2: Walk and Dine in Beautiful French Street
The Beyoglu and Taksim districts are undoubtedly the Turkish nightlife capitals of Istanbul city, but also visit miss French Street to dine with live music in backstreets behind Galatasaray School. Known as Cezayir Sokak in Turkish, mostly Turkish locals visit it. French street is also an excellent meeting point for friends, where you can eat delicious food.
3: Travel to Turkey’s Princess Islands
Turkish people in Istanbul may argue these islands are touristy because locals head there on ferry cruises at the weekend. Still, few foreigners find the cultural delights of the Princess Islands. The biggest of these Istanbul islands is Buyukada, a famous summer destination for wealthy Ottomans. Authorities banned road traffic, so get about on foot or via horse and carriage. Look and admire the intricate architecture of old Ottoman mansions, and browse souvenir shops. Then relax in a seaside restaurant, especially for the views.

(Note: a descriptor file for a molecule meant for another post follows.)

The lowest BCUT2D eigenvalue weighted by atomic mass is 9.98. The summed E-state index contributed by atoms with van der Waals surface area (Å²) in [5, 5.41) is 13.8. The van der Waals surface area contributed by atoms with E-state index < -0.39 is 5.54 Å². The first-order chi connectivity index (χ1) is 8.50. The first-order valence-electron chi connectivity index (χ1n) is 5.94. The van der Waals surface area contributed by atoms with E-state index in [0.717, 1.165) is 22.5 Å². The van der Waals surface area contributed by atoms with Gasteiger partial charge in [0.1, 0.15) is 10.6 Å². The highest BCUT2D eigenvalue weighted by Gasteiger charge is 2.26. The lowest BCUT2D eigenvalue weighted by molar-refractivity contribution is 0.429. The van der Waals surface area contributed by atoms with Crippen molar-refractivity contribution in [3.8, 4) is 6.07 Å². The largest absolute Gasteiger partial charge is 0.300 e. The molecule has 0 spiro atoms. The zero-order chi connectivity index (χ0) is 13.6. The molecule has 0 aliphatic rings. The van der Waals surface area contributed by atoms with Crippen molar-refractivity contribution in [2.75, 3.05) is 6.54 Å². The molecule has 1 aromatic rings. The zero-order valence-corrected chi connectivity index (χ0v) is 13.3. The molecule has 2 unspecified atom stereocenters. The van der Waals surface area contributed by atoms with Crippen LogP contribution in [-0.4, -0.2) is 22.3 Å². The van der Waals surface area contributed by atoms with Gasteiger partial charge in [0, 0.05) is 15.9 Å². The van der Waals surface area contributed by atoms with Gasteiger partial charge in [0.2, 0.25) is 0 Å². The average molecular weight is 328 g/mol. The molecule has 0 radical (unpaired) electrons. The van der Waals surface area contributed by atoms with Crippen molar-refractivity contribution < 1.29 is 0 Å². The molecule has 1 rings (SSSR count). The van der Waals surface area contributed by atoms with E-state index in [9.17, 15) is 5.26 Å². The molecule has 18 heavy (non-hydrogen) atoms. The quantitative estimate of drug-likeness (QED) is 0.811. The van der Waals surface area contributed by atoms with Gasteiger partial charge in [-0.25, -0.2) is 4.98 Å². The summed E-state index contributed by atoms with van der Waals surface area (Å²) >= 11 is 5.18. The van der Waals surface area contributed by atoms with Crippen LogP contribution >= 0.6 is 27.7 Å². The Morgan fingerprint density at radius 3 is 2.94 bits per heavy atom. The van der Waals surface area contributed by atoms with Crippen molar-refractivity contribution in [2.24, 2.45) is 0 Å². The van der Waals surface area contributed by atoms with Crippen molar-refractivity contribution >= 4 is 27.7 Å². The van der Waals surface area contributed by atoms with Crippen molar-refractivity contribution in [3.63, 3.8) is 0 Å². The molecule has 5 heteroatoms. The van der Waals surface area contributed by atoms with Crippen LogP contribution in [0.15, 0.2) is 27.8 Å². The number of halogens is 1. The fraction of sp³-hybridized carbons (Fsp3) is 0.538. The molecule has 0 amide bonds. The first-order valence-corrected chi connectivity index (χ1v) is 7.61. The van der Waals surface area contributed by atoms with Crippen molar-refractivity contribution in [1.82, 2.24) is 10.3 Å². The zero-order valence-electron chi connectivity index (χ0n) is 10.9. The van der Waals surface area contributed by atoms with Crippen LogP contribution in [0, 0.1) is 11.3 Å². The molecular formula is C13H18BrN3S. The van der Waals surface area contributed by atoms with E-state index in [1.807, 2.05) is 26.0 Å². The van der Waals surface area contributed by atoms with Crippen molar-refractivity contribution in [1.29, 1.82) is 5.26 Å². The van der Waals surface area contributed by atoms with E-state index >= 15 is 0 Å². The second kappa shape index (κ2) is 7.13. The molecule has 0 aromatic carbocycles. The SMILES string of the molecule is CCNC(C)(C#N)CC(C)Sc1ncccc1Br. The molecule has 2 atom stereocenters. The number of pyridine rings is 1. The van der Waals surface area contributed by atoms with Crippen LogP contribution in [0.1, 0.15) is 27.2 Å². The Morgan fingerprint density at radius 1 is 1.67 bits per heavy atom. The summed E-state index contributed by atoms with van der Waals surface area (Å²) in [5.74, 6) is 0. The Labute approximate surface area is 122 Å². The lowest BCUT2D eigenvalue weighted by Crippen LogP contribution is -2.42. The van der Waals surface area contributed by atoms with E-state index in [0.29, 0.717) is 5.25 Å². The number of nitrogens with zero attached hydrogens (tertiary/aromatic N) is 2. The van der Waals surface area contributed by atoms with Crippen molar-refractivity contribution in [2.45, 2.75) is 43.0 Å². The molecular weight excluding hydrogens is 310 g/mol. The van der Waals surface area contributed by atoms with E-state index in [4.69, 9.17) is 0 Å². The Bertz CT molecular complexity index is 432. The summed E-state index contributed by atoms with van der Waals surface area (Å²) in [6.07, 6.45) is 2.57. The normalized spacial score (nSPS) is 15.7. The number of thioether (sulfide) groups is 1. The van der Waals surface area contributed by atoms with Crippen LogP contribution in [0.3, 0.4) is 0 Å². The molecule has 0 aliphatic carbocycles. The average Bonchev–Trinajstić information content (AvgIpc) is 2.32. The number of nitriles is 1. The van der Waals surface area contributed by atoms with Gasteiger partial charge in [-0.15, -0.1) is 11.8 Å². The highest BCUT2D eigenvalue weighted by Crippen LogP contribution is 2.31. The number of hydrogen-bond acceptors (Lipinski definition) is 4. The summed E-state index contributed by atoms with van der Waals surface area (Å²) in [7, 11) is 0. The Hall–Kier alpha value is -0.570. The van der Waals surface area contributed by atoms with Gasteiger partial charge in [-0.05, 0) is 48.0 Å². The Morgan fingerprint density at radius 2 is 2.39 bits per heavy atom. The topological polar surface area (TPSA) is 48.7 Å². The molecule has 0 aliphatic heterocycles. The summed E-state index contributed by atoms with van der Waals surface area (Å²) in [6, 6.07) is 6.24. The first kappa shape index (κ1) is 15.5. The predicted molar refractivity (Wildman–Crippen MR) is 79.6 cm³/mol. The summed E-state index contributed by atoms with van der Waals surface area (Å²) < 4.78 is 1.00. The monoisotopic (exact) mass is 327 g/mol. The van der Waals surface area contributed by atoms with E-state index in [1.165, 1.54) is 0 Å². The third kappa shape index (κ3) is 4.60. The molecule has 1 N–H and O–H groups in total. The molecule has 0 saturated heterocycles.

4: Explore the Asian Side of Istanbul
Separated from the European side of Istanbul by the Bosphorus strait, there are several reasons to visit Istanbul’s Asian side. At the top of your list should be Beylerbeyi Palace, a summer home for the Ottoman sultans, and Camlica Hill park, a famous tea garden spot for Istanbul Turks because of its panoramic Bosphorus view. When booking Istanbul hotels, opting for a Turkish stay on the real Asian side in Uskudar means you will stray far from the beaten path in favour of enjoying local culture in Istanbul. Also, visit shops and discover Kadikoy’s fish market for a delicious local meal and drinks in an authentic restaurant.
5: Discover Istanbul’s Jewish Museum